The World of Wrestling
A Short History of Wrestling
Since the ancient times, wrestling has been depicted in art, painted on urns, and has been a sport that celebrates physical combat and the human physique. From the old Sumerian myths, to the classical Greeks’ tales, and even to Scandinavian legends, it has been a way for two warriors to settle differences in an unarmed fight where the victor is crowned for physical prowess. These days, we find warriors in the squared circle for theatrical entertainment or on the mat for competitions, while the original grappling style has been enhanced by other martial arts techniques.
Perhaps wrestling is one of the oldest forms of combat, and its origins can be traced back to fifteen thousand years to cave drawings in France. Evidence of Babylonian and Egyptian reliefs shows wrestlers using techniques still used today. As time passed, the Greeks developed it as a form of hand-to-hand combat and turned it into the focal point of the Olympic Games. It was later adapted and improved by the Romans, albeit less brutal than the Greek style. Later practiced in the medieval times, it transcended social classes as it was available for both the rich and the poor in countries like France, England, and Japan. From England, at a much-later time, American settlers brought wrestling with them and found that it was already popular among the Native American tribes. This made amateur wrestling quite popular, and it was featured in fairs, carnivals, celebrations, and military exercises.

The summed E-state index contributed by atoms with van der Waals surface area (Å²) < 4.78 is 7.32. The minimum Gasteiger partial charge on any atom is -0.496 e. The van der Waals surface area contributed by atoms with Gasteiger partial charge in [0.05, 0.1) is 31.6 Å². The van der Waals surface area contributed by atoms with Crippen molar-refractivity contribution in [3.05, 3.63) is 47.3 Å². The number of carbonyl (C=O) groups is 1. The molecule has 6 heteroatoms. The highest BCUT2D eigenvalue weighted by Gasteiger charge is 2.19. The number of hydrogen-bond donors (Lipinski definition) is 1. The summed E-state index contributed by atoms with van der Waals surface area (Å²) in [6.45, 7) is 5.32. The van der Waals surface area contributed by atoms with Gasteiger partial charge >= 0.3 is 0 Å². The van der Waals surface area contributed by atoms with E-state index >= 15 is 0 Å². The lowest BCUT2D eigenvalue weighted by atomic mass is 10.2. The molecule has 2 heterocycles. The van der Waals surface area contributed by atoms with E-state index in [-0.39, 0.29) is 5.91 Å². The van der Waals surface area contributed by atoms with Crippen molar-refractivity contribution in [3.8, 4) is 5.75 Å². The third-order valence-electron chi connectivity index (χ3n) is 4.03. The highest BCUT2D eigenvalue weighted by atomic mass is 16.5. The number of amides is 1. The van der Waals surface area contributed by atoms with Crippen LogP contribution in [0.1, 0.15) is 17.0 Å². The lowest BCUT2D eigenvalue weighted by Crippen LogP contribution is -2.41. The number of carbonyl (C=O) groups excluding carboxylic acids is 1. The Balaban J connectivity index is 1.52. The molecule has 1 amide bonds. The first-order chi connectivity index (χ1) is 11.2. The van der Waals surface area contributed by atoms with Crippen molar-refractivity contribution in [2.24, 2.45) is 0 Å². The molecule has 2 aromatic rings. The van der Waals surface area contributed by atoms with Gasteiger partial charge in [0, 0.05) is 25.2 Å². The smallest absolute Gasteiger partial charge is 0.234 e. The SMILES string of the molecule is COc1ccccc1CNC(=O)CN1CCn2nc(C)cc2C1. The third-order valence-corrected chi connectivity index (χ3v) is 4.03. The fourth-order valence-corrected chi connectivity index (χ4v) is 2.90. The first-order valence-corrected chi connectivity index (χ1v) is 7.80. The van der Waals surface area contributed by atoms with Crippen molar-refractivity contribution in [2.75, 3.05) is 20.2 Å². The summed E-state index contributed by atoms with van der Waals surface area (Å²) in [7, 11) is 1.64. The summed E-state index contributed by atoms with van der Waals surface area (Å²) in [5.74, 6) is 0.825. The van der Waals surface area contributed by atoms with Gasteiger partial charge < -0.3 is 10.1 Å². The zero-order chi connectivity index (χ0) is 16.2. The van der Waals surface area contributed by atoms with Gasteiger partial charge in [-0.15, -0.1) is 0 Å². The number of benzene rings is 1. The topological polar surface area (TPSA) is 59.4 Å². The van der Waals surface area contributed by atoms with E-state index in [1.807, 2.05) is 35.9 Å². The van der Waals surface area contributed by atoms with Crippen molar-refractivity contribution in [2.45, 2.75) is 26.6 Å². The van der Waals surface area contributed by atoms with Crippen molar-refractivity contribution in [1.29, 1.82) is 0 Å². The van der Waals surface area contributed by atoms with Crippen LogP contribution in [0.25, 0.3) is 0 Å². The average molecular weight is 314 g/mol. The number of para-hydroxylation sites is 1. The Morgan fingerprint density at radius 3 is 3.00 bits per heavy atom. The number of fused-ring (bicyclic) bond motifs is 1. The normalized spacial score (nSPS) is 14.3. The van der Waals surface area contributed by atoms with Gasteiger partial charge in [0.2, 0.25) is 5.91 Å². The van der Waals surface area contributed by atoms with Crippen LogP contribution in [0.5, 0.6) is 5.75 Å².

Modern wrestling came about from the Scots forming a variant of the catch style of wrestling, while the Irish had their own collar-and-elbow style. The immigrants to the new land brought these techniques with them, and its popularity grew, especially with it becoming fashionable in Europe. A golden age of wrestling followed in the early twentieth century but was paused due to World War I. It picked up right after the war in the United States with a match that was historically significant between legend Frank Gotch and the European wrestling champion Georg Hackenschmidt, where the former beat the latter. It declined sometime after this due to its lack of legitimacy as a competitive sport.
The standard for wresting became Greco-Roman, but competitive wrestling as a sport took a blow and was not popular toward the end of the twentieth century, and it became quite uncommon, only done by collegiate wrestling teams with matches in the Olympic Games. But it did not fall off the map; it found a new audience willing to pay to see over-the-top matches between larger-than-life characters. This was when professional wrestling found its stride in the latter half of the twentieth century as sports entertainment, leading to the powerhouse show that is now known today as the WWE.